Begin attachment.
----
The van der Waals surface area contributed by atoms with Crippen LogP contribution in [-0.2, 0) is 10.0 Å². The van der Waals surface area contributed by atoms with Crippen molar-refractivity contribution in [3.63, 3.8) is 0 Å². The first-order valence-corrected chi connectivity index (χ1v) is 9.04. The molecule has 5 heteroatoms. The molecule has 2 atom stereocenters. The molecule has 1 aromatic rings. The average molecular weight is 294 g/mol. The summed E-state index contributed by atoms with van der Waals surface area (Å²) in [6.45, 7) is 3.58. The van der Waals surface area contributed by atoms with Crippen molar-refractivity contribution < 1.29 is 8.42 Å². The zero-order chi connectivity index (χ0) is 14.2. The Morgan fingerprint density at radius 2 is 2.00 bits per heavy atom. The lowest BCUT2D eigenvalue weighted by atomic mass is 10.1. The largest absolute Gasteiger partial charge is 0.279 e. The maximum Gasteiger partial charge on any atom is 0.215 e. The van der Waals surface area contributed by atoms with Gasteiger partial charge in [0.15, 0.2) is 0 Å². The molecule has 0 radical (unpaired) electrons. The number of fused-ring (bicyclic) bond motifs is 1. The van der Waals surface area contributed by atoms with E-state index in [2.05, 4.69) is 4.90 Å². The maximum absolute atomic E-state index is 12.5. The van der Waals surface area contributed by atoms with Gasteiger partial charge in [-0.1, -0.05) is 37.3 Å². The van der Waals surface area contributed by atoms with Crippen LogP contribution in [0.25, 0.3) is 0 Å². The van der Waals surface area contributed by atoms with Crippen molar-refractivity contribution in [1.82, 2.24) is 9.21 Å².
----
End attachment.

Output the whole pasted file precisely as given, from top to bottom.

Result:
The van der Waals surface area contributed by atoms with Crippen LogP contribution in [-0.2, 0) is 10.0 Å². The van der Waals surface area contributed by atoms with Crippen molar-refractivity contribution in [3.63, 3.8) is 0 Å². The first-order valence-corrected chi connectivity index (χ1v) is 9.04. The molecule has 5 heteroatoms. The molecule has 2 atom stereocenters. The molecule has 1 aromatic rings. The average molecular weight is 294 g/mol. The summed E-state index contributed by atoms with van der Waals surface area (Å²) in [6.45, 7) is 3.58. The van der Waals surface area contributed by atoms with Crippen molar-refractivity contribution < 1.29 is 8.42 Å². The zero-order chi connectivity index (χ0) is 14.2. The Morgan fingerprint density at radius 2 is 2.00 bits per heavy atom. The lowest BCUT2D eigenvalue weighted by atomic mass is 10.1. The largest absolute Gasteiger partial charge is 0.279 e. The maximum Gasteiger partial charge on any atom is 0.215 e. The van der Waals surface area contributed by atoms with Gasteiger partial charge in [0.15, 0.2) is 0 Å². The molecule has 0 radical (unpaired) electrons. The number of fused-ring (bicyclic) bond motifs is 1. The van der Waals surface area contributed by atoms with E-state index in [2.05, 4.69) is 4.90 Å². The maximum absolute atomic E-state index is 12.5. The van der Waals surface area contributed by atoms with Gasteiger partial charge in [-0.1, -0.05) is 37.3 Å². The van der Waals surface area contributed by atoms with Crippen LogP contribution in [0.25, 0.3) is 0 Å². The van der Waals surface area contributed by atoms with Crippen molar-refractivity contribution in [1.82, 2.24) is 9.21 Å².